Vermont woman gains another victory against Wyeth
WASHINGTON A Vermont musician whose arm had to be amputated after she received an injection of a Wyeth anti-nausea drug, and received a nearly $7 million injury award, won in the Supreme Court Wednesday.
The court upheld the Vermont jury’s verdict, which awarded $6.7 million to guitarist and pianist Diana Levine after she received an IV push of the drug Phenergan (promethazine) that missed and hit her artery and caused her to develop gangrene. Wyeth appealed the decision, arguing that it could not be sued because Phenergan already had approval from the Food and Drug Administration.
The Supreme Court’s decision marks Wyeth’s second major defeat in recent months. In November, the First District Court of Appeals of California ruled that Wyeth could be held liable for injuries resulting from generic versions of its drugs in the case of Conte v. Wyeth, in which a woman taking generic versions of the gastro-esophageal disease drug Reglan (metoclopramide) developed the neurological disorder tardive dyskinesia.
Sears Optical marks Eye Health Month
MASON, Ohio Sears Optical kicked off its annual “Family Eye Health Month,” a national campaign to promote optical health and encourage consumers to schedule their next eye exams with their eye care professionals on Tuesday.
The event, which runs through March, also includes special promotions and discounted eyewear.
The campaign embraces the nearly 800 Sears Optical centers located in Sears stores nationwide, and marks the company’s fiftieth year in the optical business. While Sears Optical does not provide exams, in most states there is an independent doctor of optometry located next door who does.
According to recent studies from the Vision Council of America, more than 11 million Americans are living with an uncorrected vision problem. Further, one in four children has a vision problem that goes undetected, such as common eye diseases.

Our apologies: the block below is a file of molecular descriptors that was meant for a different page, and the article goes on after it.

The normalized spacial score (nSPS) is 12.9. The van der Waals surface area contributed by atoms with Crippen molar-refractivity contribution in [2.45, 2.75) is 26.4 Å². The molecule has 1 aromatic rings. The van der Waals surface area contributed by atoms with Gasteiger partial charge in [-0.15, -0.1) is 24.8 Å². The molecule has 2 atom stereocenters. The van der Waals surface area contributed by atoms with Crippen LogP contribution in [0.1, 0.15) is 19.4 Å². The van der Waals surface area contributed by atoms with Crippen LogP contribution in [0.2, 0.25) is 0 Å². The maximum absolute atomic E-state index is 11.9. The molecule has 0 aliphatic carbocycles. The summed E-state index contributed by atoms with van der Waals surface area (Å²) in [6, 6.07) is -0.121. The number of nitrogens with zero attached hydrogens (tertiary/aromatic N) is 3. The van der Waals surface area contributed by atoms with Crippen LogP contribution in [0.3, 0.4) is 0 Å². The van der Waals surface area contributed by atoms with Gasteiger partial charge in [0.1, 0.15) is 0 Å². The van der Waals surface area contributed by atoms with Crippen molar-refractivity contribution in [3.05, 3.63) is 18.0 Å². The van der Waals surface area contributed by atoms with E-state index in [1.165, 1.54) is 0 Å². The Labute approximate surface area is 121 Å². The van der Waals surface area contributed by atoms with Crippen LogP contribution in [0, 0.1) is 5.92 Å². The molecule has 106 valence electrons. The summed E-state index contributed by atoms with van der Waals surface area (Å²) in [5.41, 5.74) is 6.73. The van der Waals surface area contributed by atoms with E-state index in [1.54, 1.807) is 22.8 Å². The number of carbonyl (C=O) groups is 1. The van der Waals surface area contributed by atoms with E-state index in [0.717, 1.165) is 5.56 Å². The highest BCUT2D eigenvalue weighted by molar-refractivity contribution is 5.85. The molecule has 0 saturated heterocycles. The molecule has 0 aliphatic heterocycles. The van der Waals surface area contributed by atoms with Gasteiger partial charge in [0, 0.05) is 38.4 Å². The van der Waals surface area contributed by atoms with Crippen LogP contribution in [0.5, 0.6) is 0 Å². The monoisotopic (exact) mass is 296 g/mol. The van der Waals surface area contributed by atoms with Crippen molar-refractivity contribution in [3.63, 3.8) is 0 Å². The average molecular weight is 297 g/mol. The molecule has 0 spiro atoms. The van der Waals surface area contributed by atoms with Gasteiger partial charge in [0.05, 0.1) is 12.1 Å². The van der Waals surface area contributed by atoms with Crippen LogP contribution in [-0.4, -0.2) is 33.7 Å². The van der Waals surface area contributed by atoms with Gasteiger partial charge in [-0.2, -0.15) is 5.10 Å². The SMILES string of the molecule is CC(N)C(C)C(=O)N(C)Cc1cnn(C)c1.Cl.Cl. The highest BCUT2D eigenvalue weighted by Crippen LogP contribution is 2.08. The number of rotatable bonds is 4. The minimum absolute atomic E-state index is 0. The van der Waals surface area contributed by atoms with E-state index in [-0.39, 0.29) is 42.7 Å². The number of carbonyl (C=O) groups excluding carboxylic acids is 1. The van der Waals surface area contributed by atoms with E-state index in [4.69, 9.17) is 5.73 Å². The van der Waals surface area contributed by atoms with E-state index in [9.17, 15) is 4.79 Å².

New bill would exempt pharmacists from accreditation rules for DME
ALEXANDRIA, Va. In a bipartisan move welcomed by retail pharmacy advocates, U.S. Senators John Tester, D-Mont., and Sam Brownback, R-Kan., have introduced legislation that would eliminate burdensome restrictions on the sale of durable medical equipment by pharmacies.
The two lawmakers are co-sponsors of S. 511, the Access to Durable Medical Equipment Act of 2009. The bill adds pharmacists to a list of 17 medical professionals that are exempted from new accreditation requirements for Medicare Part B durable medical equipment, prosthetics, orthotics and supplies.
The National Community Pharmacists Association welcomed the legislation. “Pharmacists keep patients healthy, not only by dispensing much needed medication, but by providing the medical supplies necessary for their patients health. Senators John Tester and Sam Brownback are to be commended for their leadership in introducing S. 511,” said NCPA EVP and CEO Bruce Roberts and president Holly Henry in a joint statement March 4. “This much needed bill demonstrates that these senators are committed to our nations patients and maintaining the ease of services provided by their community pharmacists.”
A companion bill, H.R. 616, was introduced in the U.S. House by Representatives Marion Berry, D-Ark., and Jerry Moran, R-Kansas, in late January, and has drawn 45 co-sponsors.
NCPA asserts that the accreditation fees and implementation costs for the sale of DME are at least $5,000 to $7,000 per pharmacy and reoccur every three years.
“If pharmacists stop participating in the Medicare Part B program, patients will have to travel longer distances to get these supplies, which is especially problematic in rural states like Montana and Kansas where the local pharmacy is often the sole health care provider in a community,” the group noted. “Even worse, patients could turn to using mail order and Internet operations where fraud is more prevalent — which undermines the primary purpose of accreditation.”